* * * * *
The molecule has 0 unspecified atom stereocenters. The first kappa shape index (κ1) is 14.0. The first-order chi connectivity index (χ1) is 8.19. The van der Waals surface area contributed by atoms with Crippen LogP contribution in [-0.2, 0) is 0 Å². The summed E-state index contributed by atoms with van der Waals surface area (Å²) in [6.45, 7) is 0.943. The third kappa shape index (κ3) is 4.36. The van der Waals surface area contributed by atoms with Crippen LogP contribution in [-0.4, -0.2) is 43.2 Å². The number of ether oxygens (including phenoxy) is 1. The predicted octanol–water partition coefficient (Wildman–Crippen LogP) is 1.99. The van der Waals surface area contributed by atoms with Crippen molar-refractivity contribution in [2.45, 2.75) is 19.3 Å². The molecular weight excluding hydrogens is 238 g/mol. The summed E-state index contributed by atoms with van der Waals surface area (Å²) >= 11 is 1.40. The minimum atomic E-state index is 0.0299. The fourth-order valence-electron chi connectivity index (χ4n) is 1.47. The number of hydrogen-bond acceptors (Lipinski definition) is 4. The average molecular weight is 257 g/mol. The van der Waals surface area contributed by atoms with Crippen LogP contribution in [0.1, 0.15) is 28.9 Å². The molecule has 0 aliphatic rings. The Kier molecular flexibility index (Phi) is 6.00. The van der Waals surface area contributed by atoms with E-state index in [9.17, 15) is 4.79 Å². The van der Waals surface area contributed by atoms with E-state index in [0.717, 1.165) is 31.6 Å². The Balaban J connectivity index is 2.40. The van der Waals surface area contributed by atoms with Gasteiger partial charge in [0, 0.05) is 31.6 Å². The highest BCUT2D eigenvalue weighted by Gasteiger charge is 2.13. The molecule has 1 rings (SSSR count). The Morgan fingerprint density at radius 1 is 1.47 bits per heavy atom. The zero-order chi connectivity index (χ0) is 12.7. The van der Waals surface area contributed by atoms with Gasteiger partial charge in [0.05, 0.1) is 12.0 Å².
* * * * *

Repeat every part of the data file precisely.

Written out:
The molecule has 0 unspecified atom stereocenters. The first kappa shape index (κ1) is 14.0. The first-order chi connectivity index (χ1) is 8.19. The van der Waals surface area contributed by atoms with Crippen LogP contribution in [-0.2, 0) is 0 Å². The summed E-state index contributed by atoms with van der Waals surface area (Å²) in [6.45, 7) is 0.943. The third kappa shape index (κ3) is 4.36. The van der Waals surface area contributed by atoms with Crippen LogP contribution in [-0.4, -0.2) is 43.2 Å². The number of ether oxygens (including phenoxy) is 1. The predicted octanol–water partition coefficient (Wildman–Crippen LogP) is 1.99. The van der Waals surface area contributed by atoms with Crippen molar-refractivity contribution in [2.45, 2.75) is 19.3 Å². The molecular weight excluding hydrogens is 238 g/mol. The summed E-state index contributed by atoms with van der Waals surface area (Å²) >= 11 is 1.40. The minimum atomic E-state index is 0.0299. The fourth-order valence-electron chi connectivity index (χ4n) is 1.47. The number of hydrogen-bond acceptors (Lipinski definition) is 4. The average molecular weight is 257 g/mol. The van der Waals surface area contributed by atoms with Crippen LogP contribution in [0.1, 0.15) is 28.9 Å². The molecule has 0 aliphatic rings. The Kier molecular flexibility index (Phi) is 6.00. The van der Waals surface area contributed by atoms with E-state index in [9.17, 15) is 4.79 Å². The van der Waals surface area contributed by atoms with E-state index in [0.717, 1.165) is 31.6 Å². The Balaban J connectivity index is 2.40. The van der Waals surface area contributed by atoms with Gasteiger partial charge in [0, 0.05) is 31.6 Å². The highest BCUT2D eigenvalue weighted by Gasteiger charge is 2.13. The molecule has 1 rings (SSSR count). The Morgan fingerprint density at radius 1 is 1.47 bits per heavy atom. The zero-order chi connectivity index (χ0) is 12.7. The van der Waals surface area contributed by atoms with Gasteiger partial charge in [0.05, 0.1) is 12.0 Å².